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Subj: The Flash #22 - Ghosts of Past and Future.
Posted: Sat May 20, 2017 at 02:25:52 pm BST (Viewed 349 times)
Filled with incident as The Flash #22 undeniably is the final instalment of 'The Button' has distinct echoes of the famous Brave and the Bold team-ups of yesteryear and consists of what on the surface is an exciting but desperate race through time by The Flash and Batman to save both themselves, and The Reverse-Flash from swiftly approaching doom. But also, to compliment the necessary need for an action filled finale, lies a more subtle tale dealing with loss and how one can move on from it.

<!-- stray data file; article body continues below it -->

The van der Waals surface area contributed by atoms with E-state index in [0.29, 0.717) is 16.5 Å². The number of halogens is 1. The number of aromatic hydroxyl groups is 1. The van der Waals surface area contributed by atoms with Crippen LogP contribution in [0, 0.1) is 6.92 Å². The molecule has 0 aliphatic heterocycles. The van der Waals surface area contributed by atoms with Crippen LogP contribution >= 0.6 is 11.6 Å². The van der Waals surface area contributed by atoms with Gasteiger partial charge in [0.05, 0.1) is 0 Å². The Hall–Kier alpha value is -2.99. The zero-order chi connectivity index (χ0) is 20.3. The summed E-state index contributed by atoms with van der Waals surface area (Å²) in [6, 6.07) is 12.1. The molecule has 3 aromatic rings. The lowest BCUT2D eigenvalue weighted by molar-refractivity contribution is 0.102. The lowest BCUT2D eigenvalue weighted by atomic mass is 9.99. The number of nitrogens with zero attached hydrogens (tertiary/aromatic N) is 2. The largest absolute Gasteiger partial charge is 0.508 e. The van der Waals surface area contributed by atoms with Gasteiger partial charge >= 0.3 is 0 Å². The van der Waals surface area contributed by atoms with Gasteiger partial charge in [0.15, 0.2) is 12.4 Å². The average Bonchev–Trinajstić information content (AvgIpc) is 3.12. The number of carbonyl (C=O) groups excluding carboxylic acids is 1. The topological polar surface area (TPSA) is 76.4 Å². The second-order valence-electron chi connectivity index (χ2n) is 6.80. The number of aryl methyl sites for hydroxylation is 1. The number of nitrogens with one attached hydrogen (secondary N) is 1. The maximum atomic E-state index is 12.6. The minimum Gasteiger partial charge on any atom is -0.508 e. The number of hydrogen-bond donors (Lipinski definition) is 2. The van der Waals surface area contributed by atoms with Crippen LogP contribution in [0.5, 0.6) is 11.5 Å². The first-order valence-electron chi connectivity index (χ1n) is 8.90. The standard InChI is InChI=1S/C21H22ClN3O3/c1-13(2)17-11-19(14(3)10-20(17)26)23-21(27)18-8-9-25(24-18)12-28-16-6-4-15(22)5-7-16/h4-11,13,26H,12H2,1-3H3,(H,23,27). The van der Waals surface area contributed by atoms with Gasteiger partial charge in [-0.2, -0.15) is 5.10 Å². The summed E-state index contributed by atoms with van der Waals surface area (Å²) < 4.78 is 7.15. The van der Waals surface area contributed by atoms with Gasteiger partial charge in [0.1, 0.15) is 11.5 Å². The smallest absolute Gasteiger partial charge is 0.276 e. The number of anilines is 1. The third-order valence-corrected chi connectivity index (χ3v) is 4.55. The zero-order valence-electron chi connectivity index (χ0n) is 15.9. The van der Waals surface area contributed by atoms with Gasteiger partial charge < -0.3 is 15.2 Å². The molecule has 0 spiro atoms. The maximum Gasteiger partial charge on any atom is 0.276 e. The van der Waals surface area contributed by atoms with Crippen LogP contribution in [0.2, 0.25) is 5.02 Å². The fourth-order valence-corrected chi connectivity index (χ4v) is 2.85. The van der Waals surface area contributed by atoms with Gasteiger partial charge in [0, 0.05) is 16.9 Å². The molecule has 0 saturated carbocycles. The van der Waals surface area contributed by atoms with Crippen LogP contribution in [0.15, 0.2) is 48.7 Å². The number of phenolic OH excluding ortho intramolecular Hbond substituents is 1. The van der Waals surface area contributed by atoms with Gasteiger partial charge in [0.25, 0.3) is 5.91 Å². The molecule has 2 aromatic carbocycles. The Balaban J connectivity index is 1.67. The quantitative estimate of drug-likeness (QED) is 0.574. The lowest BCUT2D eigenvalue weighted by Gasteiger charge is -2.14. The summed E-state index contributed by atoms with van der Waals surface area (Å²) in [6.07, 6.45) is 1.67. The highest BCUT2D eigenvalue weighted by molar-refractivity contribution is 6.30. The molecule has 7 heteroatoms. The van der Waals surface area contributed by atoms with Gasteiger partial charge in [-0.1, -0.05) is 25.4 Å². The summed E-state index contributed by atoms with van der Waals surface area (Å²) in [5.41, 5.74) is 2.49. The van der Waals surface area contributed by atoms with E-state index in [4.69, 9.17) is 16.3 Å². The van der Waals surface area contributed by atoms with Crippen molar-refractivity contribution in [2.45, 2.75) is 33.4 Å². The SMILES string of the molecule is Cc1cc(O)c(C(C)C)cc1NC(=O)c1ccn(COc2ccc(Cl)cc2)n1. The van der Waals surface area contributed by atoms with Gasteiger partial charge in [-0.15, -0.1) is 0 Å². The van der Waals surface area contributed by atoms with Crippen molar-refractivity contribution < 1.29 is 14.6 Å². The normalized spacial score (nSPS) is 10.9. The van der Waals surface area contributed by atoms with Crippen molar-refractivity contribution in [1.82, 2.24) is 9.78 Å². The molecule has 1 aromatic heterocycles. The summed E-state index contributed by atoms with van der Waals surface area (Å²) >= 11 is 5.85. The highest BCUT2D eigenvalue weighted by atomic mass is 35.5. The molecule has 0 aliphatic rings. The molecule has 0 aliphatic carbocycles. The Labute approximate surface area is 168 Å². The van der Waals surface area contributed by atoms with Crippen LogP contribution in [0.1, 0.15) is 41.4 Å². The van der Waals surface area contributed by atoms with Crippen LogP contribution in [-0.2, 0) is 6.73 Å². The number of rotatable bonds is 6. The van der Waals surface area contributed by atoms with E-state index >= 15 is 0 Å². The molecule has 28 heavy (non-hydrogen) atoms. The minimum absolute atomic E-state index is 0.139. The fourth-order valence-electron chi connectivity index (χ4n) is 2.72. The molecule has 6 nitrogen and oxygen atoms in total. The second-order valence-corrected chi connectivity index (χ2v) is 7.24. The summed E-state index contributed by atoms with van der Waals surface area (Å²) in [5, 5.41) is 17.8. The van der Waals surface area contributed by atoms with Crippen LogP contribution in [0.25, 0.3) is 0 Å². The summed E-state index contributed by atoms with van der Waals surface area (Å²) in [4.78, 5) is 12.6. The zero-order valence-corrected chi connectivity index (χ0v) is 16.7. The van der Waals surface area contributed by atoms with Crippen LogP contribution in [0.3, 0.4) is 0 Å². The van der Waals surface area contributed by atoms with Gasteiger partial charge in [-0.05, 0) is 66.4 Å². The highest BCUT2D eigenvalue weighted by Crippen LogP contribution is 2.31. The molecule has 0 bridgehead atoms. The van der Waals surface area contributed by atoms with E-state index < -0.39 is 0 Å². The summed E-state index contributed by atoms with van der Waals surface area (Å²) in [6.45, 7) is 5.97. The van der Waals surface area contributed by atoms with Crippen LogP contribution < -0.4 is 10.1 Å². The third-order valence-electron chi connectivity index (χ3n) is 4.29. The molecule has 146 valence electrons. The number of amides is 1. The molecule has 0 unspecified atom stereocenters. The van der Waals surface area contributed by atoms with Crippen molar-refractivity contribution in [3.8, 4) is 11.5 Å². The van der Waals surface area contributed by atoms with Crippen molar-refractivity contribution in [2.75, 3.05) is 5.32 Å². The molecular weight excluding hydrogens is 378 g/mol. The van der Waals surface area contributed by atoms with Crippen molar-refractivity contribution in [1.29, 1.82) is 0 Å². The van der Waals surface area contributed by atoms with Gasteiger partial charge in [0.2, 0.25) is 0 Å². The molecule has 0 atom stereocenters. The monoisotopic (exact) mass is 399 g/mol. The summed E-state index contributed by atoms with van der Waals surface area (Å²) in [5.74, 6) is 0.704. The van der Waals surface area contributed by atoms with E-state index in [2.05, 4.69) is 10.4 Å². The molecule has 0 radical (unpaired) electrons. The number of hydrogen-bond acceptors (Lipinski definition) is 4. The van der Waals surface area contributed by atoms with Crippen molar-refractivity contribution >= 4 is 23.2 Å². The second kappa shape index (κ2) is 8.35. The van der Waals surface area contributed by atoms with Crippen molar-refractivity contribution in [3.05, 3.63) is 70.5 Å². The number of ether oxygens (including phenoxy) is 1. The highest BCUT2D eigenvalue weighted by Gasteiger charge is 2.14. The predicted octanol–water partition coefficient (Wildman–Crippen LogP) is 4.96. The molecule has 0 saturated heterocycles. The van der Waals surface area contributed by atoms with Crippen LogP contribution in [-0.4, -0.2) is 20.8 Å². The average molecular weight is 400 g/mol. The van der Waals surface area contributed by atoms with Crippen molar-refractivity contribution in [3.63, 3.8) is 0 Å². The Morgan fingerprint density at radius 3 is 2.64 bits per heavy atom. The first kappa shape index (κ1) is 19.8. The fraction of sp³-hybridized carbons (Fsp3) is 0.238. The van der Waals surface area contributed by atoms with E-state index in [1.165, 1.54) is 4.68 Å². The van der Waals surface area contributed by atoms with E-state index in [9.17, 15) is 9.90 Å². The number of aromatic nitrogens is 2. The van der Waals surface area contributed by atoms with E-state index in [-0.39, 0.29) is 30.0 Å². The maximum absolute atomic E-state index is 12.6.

That's not to sat Joshua Williamson entirely succeeds in this storyline, after all this chase after the mysteries of the blood spattered Smiley button and an inexplicably dead Eobard Thawne owes its existence entirely to the purposes of marketing a greater storyline elsewhere and tracing around the edges of a mystery that we know full well will not be answered for several months more by another writer and for a greater commercial purpose. Yet what could have been mere cynical filler exploiting the as yet unseen presence of Doctor Manhattan in the DC Universe has successfully managed to defy those fears by delivering something rather worthwhile, indeed as the storyline closes Joshua Williamson has managed a tale that has confronted Bruce Wayne with the ghostly figure of the deceased father that has governed his every lifes action since childhood and posed him a powerful dilemma that strikes to the core of what he is and why he does what he does in life, and in turn has presented Barry Allen with the similarly direct offer of having aa potential sense of closure to the trauma that pushed he too forwards in his lifes choices - with Eobard Thawne finally dead what is left to prevent Barry Allen from finally resting as both a man and The Flash? The questions hang in the air unaddressed by stories end, and yet despite what might be taken as a disappointing lack of said awareness on this obvious dramatic shift in both men's perception on the world by stories end the framing of those final scenes in the graveyard as they ponder recent events and what killed Thawne are equally acceptable as the two avoiding directly facing the potential change in their outlooks. Rather than immediately tackle how meeting his father and earning a solemn plea not to chase an achingly solitary existence as 'The Batman' Bruce Wayne would rather throw his energies into engaging with events at hand and solving a mystery. Barry Allen too avoids fully analysing his feelings over the end of The Reverse-Flash by sinking his attentions into his work. And so Joshua Williamson leaves it to the deft hand of artist Howard Porter to supply the closure to these unresolved personal questions by delivering a highly effective closing sequence of the two finally exiting the graveyard admitting that there are no easy answers to what they have just endured and the shot pulls dramatically upwards on this note, and up, life goes on is the final unspoken verdict, and out there in the heavens, God alone has the answers...